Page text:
Little Lizzie and Bernie had a playground spat.
“He said that I couldn’t be president because I’m a girl.”
“Did not,” and so on and so forth.
I’m sure some advice in the kindergarten teacher manual recommends how to deal with “he said”-“she said” arguments, but here’s a memo to these presumed grown-ups acting like overgrown toddlers.
You both sound ridiculous!
In the long-ago distant past when I was a child (it wasn’t actually that long ago, but the memory of college-educated American seems to be about ten-minutes-long these days) there was a popular riddle.
“A child is rushed into the operating room after being in a car accident.”
“The surgeon enters the operating room and exclaims, ‘I can’t operate. This is my son.’”
The surgeon is not the boy’s father. How can that be?
The incredibly elusive answer was that the surgeon was the child’s mother.
Have you heard that riddle being told lately? Neither have I. The instant response today would be, “Duh – it’s his mother.” (Or maybe, “Duh, it’s his stepmother or his other dad or….”) Female physicians are part and parcel of the landscape rather than an aberration. Someone should tell that to Senators Warren and Sanders.
Somewhere between my childhood and today, I recall reading—and being terribly annoyed— by an article about women in Congress in Good Housekeeping magazine. If memory serves me, either Senator Susan Collins (Republican, Maine, 1997-present) or Senator Olympia Snowe (Republican, Maine, 1995-2013) spoke of feeling a sisterhood with her female Democrat colleagues to the point of being more likely to support legislation proposed by one of them. I was indignant. Senators are supposed to represent ideas, not gender affiliation. If anything, those words made me less likely to vote for a female, not more. I want my elected officials to examine, analyze and vote based on the legislation itself, not based on feelings of kinship with the person bringing it to the table.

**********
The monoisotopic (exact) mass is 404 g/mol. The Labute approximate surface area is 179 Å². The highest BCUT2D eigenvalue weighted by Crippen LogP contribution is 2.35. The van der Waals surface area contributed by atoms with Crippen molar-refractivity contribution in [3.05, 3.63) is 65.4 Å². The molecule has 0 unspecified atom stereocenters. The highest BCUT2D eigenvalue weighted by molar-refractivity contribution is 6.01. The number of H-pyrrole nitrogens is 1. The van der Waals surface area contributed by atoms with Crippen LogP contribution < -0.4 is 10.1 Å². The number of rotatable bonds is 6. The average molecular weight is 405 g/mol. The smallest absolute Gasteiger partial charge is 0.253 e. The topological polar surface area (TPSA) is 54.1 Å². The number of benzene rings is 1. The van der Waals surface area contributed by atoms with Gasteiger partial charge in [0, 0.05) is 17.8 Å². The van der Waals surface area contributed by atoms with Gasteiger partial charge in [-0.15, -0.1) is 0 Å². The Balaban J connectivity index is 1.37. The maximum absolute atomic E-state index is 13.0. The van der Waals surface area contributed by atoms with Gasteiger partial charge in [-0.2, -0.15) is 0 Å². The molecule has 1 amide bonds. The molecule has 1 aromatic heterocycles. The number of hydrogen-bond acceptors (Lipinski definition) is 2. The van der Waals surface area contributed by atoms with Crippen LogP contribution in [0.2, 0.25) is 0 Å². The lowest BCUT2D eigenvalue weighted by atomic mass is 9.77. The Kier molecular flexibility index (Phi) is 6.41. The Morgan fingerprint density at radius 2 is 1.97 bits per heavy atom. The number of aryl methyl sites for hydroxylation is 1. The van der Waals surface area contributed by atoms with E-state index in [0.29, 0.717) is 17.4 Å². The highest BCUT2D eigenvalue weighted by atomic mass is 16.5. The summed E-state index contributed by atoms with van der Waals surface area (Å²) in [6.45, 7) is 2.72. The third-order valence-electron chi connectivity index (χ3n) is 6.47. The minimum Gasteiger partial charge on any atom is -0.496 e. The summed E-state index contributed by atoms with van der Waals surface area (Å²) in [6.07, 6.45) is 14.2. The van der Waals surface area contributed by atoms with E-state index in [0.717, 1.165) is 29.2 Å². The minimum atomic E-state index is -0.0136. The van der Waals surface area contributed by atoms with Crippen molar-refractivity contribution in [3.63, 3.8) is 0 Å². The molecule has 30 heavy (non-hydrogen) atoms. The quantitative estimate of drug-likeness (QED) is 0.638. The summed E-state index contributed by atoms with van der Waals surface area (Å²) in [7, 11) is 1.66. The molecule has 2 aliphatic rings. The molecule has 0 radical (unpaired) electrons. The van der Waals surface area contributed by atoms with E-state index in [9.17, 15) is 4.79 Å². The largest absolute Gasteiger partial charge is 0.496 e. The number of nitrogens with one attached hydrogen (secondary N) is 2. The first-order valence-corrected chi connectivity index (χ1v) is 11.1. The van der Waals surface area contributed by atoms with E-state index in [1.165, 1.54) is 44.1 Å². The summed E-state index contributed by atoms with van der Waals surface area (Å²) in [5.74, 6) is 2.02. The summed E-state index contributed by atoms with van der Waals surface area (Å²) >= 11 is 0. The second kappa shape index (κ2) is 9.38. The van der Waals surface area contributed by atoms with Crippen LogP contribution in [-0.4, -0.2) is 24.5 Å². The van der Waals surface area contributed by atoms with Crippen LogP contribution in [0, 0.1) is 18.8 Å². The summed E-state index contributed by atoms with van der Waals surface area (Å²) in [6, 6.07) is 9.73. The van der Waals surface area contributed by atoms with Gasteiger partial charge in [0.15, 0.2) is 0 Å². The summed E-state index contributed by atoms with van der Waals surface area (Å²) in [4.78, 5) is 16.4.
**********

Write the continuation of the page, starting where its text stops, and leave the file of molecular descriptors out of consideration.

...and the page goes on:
I had a similar negative reaction to former secretary of state Madeleine Albright’s words while campaigning for Hillary Clinton, “There’s a special place in hell for women who don’t help each other!” If women vote based on such foolish criteria then we should re-examine whether they indeed deserve the vote in the first place. Even Ms. Albright doesn’t mean what she says. Had, for example, Nicky Haley been running on the Republican ticket we can be pretty sure that she wouldn’t have advocated sisterhood. Sarah Palin certainly did not get the support of woke women just for having an Xtra chromosome.
Here’s the rub. All three Senators I mentioned (Warren, Snowe, and Collins), as well as Ms. Albright, are—how to put this tactfully?—on the older side. Their age is showing. Any assumption that a substantial portion of Americans would not vote for a woman is highly anachronistic. Elizabeth Warren is out-of-touch with reality in many ways. Channeling victimhood for being a woman is one embarrassing example.